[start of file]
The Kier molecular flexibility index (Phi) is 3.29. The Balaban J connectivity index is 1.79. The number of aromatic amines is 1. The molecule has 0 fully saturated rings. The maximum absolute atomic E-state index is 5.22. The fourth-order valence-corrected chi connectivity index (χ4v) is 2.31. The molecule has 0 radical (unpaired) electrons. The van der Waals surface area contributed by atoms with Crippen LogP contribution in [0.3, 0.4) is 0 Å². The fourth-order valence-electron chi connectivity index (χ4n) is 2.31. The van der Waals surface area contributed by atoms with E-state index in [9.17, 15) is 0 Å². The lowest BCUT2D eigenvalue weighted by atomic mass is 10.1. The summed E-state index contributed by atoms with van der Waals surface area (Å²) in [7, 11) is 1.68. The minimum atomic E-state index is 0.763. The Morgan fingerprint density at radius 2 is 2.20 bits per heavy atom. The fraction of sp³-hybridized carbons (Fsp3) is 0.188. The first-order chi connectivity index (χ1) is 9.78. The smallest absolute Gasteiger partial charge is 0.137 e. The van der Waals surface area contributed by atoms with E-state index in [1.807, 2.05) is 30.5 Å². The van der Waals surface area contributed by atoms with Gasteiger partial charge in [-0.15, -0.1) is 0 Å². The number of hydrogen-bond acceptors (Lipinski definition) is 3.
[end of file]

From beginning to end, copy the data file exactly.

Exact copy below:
The Kier molecular flexibility index (Phi) is 3.29. The Balaban J connectivity index is 1.79. The number of aromatic amines is 1. The molecule has 0 fully saturated rings. The maximum absolute atomic E-state index is 5.22. The fourth-order valence-corrected chi connectivity index (χ4v) is 2.31. The molecule has 0 radical (unpaired) electrons. The van der Waals surface area contributed by atoms with Crippen LogP contribution in [0.3, 0.4) is 0 Å². The fourth-order valence-electron chi connectivity index (χ4n) is 2.31. The van der Waals surface area contributed by atoms with E-state index in [9.17, 15) is 0 Å². The lowest BCUT2D eigenvalue weighted by atomic mass is 10.1. The summed E-state index contributed by atoms with van der Waals surface area (Å²) in [7, 11) is 1.68. The minimum atomic E-state index is 0.763. The Morgan fingerprint density at radius 2 is 2.20 bits per heavy atom. The fraction of sp³-hybridized carbons (Fsp3) is 0.188. The first-order chi connectivity index (χ1) is 9.78. The smallest absolute Gasteiger partial charge is 0.137 e. The van der Waals surface area contributed by atoms with E-state index in [1.807, 2.05) is 30.5 Å². The van der Waals surface area contributed by atoms with Gasteiger partial charge in [-0.15, -0.1) is 0 Å². The number of hydrogen-bond acceptors (Lipinski definition) is 3.